Judge Denies Oil Company Fracking in Santa Barbara Channel

Judge Denies Oil Company Fracking in Santa Barbara Channel title=
Judge Denies Oil Company Fracking in Santa Barbara Channel
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Oil platforms off Santa Barbara coast (file photo)

Source: Environmental Defense Center

A federal judge issued an order last night declaring that the oil company DCOR, LLC cannot proceed with its two proposed permits to conduct fracking in the Santa Barbara Channel at Platform Gilda.  In November 2018, the judge ruled in favor of the Environmental Defense Center (“EDC”) and Santa Barbara Channelkeeper (“SBCK”), prohibiting the Trump Administration from approving the use of well stimulation treatments, including fracking and acidizing, offshore California until required environmental protection processes conclude.  Despite that important order, DCOR sought a special exception from the Court to proceed with fracking, alleging that the Court’s order caused it financial harm.  However, the Court denied that request, ruling that the harm to threatened and endangered species from offshore fracking outweighs any monetary harm to the oil company, and upheld its moratorium on these practices.

“There is no reason the oil company DCOR should be allowed to skirt around the Court’s important order that ensures offshore fracking will not harm threatened and endangered species, such as the Southern sea otter and Western snowy plover,” said Maggie Hall, Staff Attorney at EDC.  “We applaud the Court’s decision for recognizing that preventing harm to wildlife trumps the industry’s financial interests.”

“The impacts of offshore fracking and acidizing on local wildlife have never been meaningfully analyzed,” said Kira Redmond, Executive Director of SBCK.  “These practices will extend the life of existing oil platforms in a sensitive marine environment which is still recovering from the 2015 Plains All American Pipeline rupture that devastated our coastline.  We need information to understand the potential impacts of these practices so that appropriate measures can be implemented to protect marine life, our coast, our communities, and our economy.”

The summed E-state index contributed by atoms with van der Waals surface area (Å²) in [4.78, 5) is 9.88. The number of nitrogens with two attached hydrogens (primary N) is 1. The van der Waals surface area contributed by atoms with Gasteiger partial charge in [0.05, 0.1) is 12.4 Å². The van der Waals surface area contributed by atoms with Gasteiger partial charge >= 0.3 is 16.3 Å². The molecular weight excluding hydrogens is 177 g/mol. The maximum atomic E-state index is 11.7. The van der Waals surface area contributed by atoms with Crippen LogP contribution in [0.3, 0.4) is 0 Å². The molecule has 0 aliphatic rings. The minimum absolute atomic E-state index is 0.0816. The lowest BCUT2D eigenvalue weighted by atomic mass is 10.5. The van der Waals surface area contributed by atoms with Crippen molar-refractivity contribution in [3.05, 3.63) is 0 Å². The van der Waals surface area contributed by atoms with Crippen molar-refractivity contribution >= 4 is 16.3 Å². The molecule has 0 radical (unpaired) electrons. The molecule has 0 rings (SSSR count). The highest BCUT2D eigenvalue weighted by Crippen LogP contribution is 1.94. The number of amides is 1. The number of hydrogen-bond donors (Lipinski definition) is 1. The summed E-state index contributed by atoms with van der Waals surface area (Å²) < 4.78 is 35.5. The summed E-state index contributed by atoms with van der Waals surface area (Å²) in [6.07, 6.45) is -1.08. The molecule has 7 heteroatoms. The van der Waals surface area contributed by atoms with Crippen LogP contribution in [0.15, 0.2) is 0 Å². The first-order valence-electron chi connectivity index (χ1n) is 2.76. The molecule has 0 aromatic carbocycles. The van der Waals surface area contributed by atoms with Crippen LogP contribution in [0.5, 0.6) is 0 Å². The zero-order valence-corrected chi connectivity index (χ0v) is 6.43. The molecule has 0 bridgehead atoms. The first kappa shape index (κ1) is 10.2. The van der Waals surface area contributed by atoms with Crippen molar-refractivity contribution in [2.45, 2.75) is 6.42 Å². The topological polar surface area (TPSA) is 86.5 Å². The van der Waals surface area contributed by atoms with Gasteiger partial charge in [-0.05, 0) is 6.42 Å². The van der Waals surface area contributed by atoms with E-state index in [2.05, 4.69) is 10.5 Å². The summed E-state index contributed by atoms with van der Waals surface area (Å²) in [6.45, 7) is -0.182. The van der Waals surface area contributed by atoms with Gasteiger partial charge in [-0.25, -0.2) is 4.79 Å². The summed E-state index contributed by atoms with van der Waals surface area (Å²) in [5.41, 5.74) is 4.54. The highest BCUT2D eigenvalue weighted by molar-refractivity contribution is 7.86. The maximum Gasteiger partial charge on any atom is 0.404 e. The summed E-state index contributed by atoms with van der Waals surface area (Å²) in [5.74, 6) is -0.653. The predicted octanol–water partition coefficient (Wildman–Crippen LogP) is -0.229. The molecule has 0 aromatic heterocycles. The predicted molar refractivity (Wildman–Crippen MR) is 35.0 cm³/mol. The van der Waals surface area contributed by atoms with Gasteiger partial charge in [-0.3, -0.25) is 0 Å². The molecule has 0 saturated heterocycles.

In DCOR’s request to the Court it claimed that the company would suffer financial harm from not being allowed to proceed with fracking from Platform Gilda.  The Court concluded that endangered species are to be given “the highest of priorities” and that the financial harm DCOR claimed from this temporary ban was a speculative “parade of horribles.”

EDC and SBCK filed a lawsuit in November 2016 alleging that fracking and acidizing can harm species protected under the Endangered Species Act (“ESA”), such as the Southern sea otter, and that such activities must be stopped until federal wildlife agencies can conduct their review to ensure that these species are not harmed.  The Court agreed with EDC and SBCK, concluding that the government agencies Bureau of Ocean Energy Management (“BOEM”) and the Bureau of Safety and Environmental Enforcement (“BSEE”) violated the ESA when they approved the practices of fracking and acidizing from platforms offshore California. In ruling in favor of EDC and SBCK, the court issued an injunction “to prevent the irreparable harm” that will occur if BOEM and BSEE issue well stimulation permits before the Fish and Wildlife Service completes its review.

The court also ruled in favor of the State of California’s claim that fracking and acidizing cannot occur offshore California until the Coastal Commission has an opportunity to review the potential harm to our State’s coastal zone.  The Commission’s review will require a full public hearing process.

The use of offshore fracking and acidizing in the Santa Barbara Channel poses significant risks to the sensitive marine environment.  The Santa Barbara Channel harbors such incredible biological diversity that it has been dubbed the “Galapagos of North America.”  Acidizing and fracking are both potentially dangerous oil production processes involving the injection of large amounts of water and chemicals below the seafloor in order to fracture or dissolve rock.  More information can be found in EDC’s Dirty Water: Fracking Offshore California report. 

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